Whether you are participating in Lent or not, you can engage in giving to this need, and you don’t have to be able to afford a whole well. We have set up a store on a website called, Engage Burkina. There you can give in any amount, or sponsor a whole well. Your small group, office, Boy Scout troop, baseball team, or church can pick an amount and raise it over time so that less and less will be heard saying, ‘We don’t have water.’

Everyone Belongs,

Paul

 

Engage Burkina

Today, I want to put a website in front of you that I hope you will visit often, and consider how you might partner with us at http://www.engageburkina.com. This website will be a resource for churches, individual Christ-followers, and others who who want to be part of seeing God’s Kingdom come to Earth. I think it’s important you understand our reason for this. Below is how this came about. Please take a moment and read it. (Thanks to Phil Bowdle for bringing this website together, and Stephen Parris for the logo work. I highly recommend them!)

In 2007 a team from our church took our first vision trip to a small West African country called, Burkina Faso. I had always wanted to go to Africa, so for me, that trip was a dream come true. My expectations of what Africa would be like had been mostly set by watching movies. I had heard there was poverty and war and disease, but in truth I had never really paid attention. You certainly didn’t see any of that when you watched The Lion King.

On that first vision trip I learned that:

  • Burkina Faso has been listed as high as the 2nd poorest country in the world in the last five years.
  • One year in the last decade an estimated 1/2 million people died as a result of famine, and the swarm of locusts that followed.
  • One in 3.4 children die before the age of ten. AIDS and Malaria are contributing factors, but the two largest reasons are malnutrition and water born illnesses.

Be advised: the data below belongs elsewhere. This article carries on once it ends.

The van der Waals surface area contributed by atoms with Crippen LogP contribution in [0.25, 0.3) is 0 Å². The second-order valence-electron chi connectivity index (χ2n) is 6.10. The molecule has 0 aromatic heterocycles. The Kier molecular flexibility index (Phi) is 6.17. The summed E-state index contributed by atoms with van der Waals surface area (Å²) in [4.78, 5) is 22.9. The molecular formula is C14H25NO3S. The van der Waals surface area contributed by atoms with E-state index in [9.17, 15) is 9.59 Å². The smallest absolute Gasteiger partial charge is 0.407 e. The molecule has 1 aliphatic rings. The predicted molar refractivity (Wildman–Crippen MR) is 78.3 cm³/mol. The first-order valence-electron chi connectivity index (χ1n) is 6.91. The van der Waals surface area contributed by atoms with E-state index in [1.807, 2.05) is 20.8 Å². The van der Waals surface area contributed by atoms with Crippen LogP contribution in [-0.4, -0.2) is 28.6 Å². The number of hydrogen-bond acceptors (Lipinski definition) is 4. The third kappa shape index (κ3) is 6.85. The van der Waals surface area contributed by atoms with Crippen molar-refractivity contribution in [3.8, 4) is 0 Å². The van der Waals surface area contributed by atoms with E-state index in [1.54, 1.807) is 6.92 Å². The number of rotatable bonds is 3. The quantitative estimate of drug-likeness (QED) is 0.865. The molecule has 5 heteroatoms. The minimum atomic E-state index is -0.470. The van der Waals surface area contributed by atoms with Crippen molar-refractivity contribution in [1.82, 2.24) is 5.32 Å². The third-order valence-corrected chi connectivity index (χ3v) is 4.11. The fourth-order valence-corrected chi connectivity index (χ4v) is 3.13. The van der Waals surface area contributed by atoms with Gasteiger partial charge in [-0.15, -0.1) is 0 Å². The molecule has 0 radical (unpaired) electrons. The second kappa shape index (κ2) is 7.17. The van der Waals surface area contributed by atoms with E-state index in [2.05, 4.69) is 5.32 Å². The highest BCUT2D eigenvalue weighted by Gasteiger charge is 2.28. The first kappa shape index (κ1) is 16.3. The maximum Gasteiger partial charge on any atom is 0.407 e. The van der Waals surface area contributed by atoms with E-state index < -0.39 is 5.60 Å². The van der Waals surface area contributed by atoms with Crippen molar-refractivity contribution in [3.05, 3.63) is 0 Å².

• Less than a third of the population can read
  • Most importantly to me, a vast majority of this country has never heard of, or has no understanding of Jesus. A majority of the population is Muslim, and a majority of the rest are animist.

The last note is the most important. However, for me  as a follower of Jesus, it feels at best hypocritical to go into a country and just talk about Jesus without demonstrating the love and kindness and care that he demonstrated to people. The sound of a growling stomach makes the core message of Jesus more difficult to hear. One leader told us that ‘People cannot hear the gospel without water.” We want to play a part in meeting physical needs for these incredible people. Jesus came to serve and we come to serve as well.

The people and the land of Burkina Faso captured my heart, and now the hearts of many of my friends. Yes, we found harsh climate, unbelievable poverty, all in all a country with people full of need. I have also found beauty in the contentment, joy, community, land, and work ethic of the people there. This is a country with great leaders whose desire is to bring peace and wholeness to their own people spiritually, physically, and emotionally. Our hope is to come alongside these leaders and help them accomplish the goals and purposes that they set, building relationships along the way.

We will continue to add new pictures, videos, and stories that grab your attention until this country captures your heart as well. I have several new videos from a trip I just returned from.

Please visit http://www.engageburkina.com.

Everyone Belongs,

Paul